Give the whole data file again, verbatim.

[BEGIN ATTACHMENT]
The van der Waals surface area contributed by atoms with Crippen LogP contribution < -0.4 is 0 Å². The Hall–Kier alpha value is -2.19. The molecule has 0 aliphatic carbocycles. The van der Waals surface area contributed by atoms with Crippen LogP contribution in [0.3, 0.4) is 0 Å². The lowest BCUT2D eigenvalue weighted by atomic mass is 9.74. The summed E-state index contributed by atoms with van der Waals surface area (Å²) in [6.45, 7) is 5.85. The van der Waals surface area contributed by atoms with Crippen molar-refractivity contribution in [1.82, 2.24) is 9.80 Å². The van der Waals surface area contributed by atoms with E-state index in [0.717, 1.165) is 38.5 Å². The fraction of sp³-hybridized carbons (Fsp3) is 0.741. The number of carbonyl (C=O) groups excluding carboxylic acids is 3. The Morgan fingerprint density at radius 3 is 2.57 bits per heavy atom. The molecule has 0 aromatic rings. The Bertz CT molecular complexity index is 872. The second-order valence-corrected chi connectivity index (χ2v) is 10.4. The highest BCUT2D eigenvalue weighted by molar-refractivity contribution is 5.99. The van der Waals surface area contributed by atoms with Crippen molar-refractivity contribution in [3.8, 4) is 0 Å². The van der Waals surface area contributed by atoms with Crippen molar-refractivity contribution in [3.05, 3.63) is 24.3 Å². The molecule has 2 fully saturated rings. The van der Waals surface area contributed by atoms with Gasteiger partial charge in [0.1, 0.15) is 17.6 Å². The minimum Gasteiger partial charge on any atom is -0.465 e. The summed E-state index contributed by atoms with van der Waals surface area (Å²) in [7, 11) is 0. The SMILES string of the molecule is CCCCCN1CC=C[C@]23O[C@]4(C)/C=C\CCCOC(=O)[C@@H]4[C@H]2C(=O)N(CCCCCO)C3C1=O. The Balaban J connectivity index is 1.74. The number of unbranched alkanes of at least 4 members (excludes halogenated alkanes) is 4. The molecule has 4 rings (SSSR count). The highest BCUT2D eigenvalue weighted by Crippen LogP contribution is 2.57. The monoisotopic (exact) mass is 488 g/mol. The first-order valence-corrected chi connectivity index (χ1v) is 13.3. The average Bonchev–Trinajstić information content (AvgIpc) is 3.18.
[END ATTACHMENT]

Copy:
The van der Waals surface area contributed by atoms with Crippen LogP contribution < -0.4 is 0 Å². The Hall–Kier alpha value is -2.19. The molecule has 0 aliphatic carbocycles. The van der Waals surface area contributed by atoms with Crippen LogP contribution in [0.3, 0.4) is 0 Å². The lowest BCUT2D eigenvalue weighted by atomic mass is 9.74. The summed E-state index contributed by atoms with van der Waals surface area (Å²) in [6.45, 7) is 5.85. The van der Waals surface area contributed by atoms with Crippen molar-refractivity contribution in [1.82, 2.24) is 9.80 Å². The van der Waals surface area contributed by atoms with E-state index in [0.717, 1.165) is 38.5 Å². The fraction of sp³-hybridized carbons (Fsp3) is 0.741. The number of carbonyl (C=O) groups excluding carboxylic acids is 3. The Morgan fingerprint density at radius 3 is 2.57 bits per heavy atom. The molecule has 0 aromatic rings. The Bertz CT molecular complexity index is 872. The second-order valence-corrected chi connectivity index (χ2v) is 10.4. The highest BCUT2D eigenvalue weighted by molar-refractivity contribution is 5.99. The van der Waals surface area contributed by atoms with Crippen molar-refractivity contribution in [3.8, 4) is 0 Å². The van der Waals surface area contributed by atoms with Crippen molar-refractivity contribution in [3.05, 3.63) is 24.3 Å². The molecule has 2 fully saturated rings. The van der Waals surface area contributed by atoms with Gasteiger partial charge in [0.1, 0.15) is 17.6 Å². The minimum Gasteiger partial charge on any atom is -0.465 e. The summed E-state index contributed by atoms with van der Waals surface area (Å²) in [7, 11) is 0. The SMILES string of the molecule is CCCCCN1CC=C[C@]23O[C@]4(C)/C=C\CCCOC(=O)[C@@H]4[C@H]2C(=O)N(CCCCCO)C3C1=O. The Balaban J connectivity index is 1.74. The number of unbranched alkanes of at least 4 members (excludes halogenated alkanes) is 4. The molecule has 4 rings (SSSR count). The highest BCUT2D eigenvalue weighted by Crippen LogP contribution is 2.57. The monoisotopic (exact) mass is 488 g/mol. The first-order valence-corrected chi connectivity index (χ1v) is 13.3. The average Bonchev–Trinajstić information content (AvgIpc) is 3.18.